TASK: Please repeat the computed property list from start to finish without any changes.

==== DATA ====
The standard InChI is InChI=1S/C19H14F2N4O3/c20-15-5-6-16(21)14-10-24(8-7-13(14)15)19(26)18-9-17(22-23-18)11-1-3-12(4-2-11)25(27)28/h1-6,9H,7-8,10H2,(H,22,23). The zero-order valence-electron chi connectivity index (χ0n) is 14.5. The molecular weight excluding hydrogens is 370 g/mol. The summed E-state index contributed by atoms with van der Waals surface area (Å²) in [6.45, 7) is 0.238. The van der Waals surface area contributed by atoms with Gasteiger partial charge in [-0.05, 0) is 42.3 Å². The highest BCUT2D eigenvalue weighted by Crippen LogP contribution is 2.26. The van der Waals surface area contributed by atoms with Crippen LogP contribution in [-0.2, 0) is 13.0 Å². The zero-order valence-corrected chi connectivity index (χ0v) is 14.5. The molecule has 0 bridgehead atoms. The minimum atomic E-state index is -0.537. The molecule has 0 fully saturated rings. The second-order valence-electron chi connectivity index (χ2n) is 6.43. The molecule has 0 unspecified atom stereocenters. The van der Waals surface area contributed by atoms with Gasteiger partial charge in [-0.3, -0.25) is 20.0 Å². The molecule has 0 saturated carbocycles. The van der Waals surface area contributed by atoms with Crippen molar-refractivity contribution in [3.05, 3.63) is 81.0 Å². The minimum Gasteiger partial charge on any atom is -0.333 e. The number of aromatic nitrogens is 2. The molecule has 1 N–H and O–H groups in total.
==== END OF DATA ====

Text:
The standard InChI is InChI=1S/C19H14F2N4O3/c20-15-5-6-16(21)14-10-24(8-7-13(14)15)19(26)18-9-17(22-23-18)11-1-3-12(4-2-11)25(27)28/h1-6,9H,7-8,10H2,(H,22,23). The zero-order valence-electron chi connectivity index (χ0n) is 14.5. The molecular weight excluding hydrogens is 370 g/mol. The summed E-state index contributed by atoms with van der Waals surface area (Å²) in [6.45, 7) is 0.238. The van der Waals surface area contributed by atoms with Gasteiger partial charge in [-0.05, 0) is 42.3 Å². The highest BCUT2D eigenvalue weighted by Crippen LogP contribution is 2.26. The van der Waals surface area contributed by atoms with Crippen LogP contribution in [-0.2, 0) is 13.0 Å². The zero-order valence-corrected chi connectivity index (χ0v) is 14.5. The molecule has 0 bridgehead atoms. The minimum atomic E-state index is -0.537. The molecule has 0 fully saturated rings. The second-order valence-electron chi connectivity index (χ2n) is 6.43. The molecule has 0 unspecified atom stereocenters. The van der Waals surface area contributed by atoms with Gasteiger partial charge in [-0.3, -0.25) is 20.0 Å². The molecule has 0 saturated carbocycles. The van der Waals surface area contributed by atoms with Crippen molar-refractivity contribution in [3.05, 3.63) is 81.0 Å². The minimum Gasteiger partial charge on any atom is -0.333 e. The number of aromatic nitrogens is 2. The molecule has 1 N–H and O–H groups in total.